When she calmed down, he undid a few of the buttons on her blouse. He’d judged correctly. Her breasts were beautiful mounds of smooth, tanned skin.

It was time to do the deed. He hesitated before edging closer to her and reclining his body to match her position on the couch. He felt the heat of her body against his. It was then, with her eyes fully closed, that she began speaking, or at least he thought that’s what she was doing. The gurgling sounds coming from her throat sounded like she was drowning, shattering any possibility of want. What was happening?

He leaned away from her. This was not seduction. What he was doing, suddenly and for the first time, felt wrong and he could not convince himself otherwise.

He sat up and stared at Olympia. An unexpected feeling of emptiness filled him as he sipped his beer. For a brief moment, he wondered whether such one-sided trysts would define the nature of the rest of his life. He glanced through the window at the moon, a thin fingernail in a black sea. He’d never been more confused. The matter of his uncertainty, the gamesmanship he’d only just anticipated, melded into a marriage of silence and guilt. Maybe Uncle Sam had been just flat-out wrong.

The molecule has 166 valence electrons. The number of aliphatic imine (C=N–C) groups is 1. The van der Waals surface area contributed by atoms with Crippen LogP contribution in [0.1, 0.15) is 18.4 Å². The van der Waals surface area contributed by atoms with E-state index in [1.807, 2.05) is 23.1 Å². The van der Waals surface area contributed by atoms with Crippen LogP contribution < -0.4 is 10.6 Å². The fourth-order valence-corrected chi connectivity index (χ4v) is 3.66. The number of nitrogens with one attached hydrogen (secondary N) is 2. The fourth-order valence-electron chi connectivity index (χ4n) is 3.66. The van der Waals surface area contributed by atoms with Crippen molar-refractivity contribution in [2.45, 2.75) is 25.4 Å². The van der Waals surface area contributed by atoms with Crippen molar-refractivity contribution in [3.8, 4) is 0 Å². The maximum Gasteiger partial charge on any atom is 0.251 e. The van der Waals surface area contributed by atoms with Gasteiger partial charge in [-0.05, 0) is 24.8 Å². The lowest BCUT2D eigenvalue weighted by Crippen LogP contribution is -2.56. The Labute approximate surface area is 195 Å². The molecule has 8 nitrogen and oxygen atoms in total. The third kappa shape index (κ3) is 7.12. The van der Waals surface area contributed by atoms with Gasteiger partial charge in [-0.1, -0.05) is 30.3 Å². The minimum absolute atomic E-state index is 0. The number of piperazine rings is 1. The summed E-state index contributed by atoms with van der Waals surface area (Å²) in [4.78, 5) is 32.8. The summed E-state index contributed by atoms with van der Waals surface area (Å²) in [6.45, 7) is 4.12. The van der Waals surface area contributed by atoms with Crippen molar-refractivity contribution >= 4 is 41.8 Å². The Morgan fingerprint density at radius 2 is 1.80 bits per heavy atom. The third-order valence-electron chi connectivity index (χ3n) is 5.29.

BIO: Born in the Chihuahuan desert of northern Mexico, Michael M. Pacheco’s parents promptly packed him up like precious cargo along with his siblings and moved to El Norte. He remained and established roots in the Pacific Northwest, receiving his BA from Gonzaga University and his JD from Willamette University. He now earns a living working as a legal assistant in a Salem law firm and as an author of fiction. Michael’s collection of short stories, Of Angels Demons and Chopped Chorizo, became available in January 2014. He has also been published in over thirty literary journals. Michael is currently polishing his fourth novel for publication. He has been published in seven different legal periodicals.